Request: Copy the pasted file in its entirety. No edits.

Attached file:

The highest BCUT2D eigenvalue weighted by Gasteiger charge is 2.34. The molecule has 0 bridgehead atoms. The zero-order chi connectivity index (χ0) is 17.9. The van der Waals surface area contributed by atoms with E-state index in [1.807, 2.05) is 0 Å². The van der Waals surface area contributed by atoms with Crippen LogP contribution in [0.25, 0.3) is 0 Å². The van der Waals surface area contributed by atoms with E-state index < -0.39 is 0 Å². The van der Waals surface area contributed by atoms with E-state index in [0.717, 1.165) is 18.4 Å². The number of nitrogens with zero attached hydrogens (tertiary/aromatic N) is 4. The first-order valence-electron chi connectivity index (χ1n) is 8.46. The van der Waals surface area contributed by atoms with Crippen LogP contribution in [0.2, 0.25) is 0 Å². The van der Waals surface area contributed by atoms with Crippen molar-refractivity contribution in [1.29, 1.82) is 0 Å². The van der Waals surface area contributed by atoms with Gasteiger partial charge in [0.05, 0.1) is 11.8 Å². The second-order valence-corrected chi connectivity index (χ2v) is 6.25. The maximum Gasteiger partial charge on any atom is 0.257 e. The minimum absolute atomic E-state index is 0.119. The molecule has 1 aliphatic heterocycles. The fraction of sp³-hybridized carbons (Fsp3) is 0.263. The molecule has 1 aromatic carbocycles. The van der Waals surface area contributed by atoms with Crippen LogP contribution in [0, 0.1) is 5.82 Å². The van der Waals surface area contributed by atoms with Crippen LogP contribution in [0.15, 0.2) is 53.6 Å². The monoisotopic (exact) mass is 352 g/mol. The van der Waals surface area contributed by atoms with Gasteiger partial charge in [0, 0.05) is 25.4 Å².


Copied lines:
The highest BCUT2D eigenvalue weighted by Gasteiger charge is 2.34. The molecule has 0 bridgehead atoms. The zero-order chi connectivity index (χ0) is 17.9. The van der Waals surface area contributed by atoms with E-state index in [1.807, 2.05) is 0 Å². The van der Waals surface area contributed by atoms with Crippen LogP contribution in [0.25, 0.3) is 0 Å². The van der Waals surface area contributed by atoms with E-state index < -0.39 is 0 Å². The van der Waals surface area contributed by atoms with E-state index in [0.717, 1.165) is 18.4 Å². The number of nitrogens with zero attached hydrogens (tertiary/aromatic N) is 4. The first-order valence-electron chi connectivity index (χ1n) is 8.46. The van der Waals surface area contributed by atoms with Crippen LogP contribution in [0.2, 0.25) is 0 Å². The van der Waals surface area contributed by atoms with Crippen molar-refractivity contribution in [1.29, 1.82) is 0 Å². The van der Waals surface area contributed by atoms with Gasteiger partial charge in [0.05, 0.1) is 11.8 Å². The second-order valence-corrected chi connectivity index (χ2v) is 6.25. The maximum Gasteiger partial charge on any atom is 0.257 e. The minimum absolute atomic E-state index is 0.119. The molecule has 1 aliphatic heterocycles. The fraction of sp³-hybridized carbons (Fsp3) is 0.263. The molecule has 1 aromatic carbocycles. The van der Waals surface area contributed by atoms with Crippen LogP contribution in [0, 0.1) is 5.82 Å². The van der Waals surface area contributed by atoms with Crippen LogP contribution in [0.15, 0.2) is 53.6 Å². The monoisotopic (exact) mass is 352 g/mol. The van der Waals surface area contributed by atoms with Gasteiger partial charge in [0, 0.05) is 25.4 Å².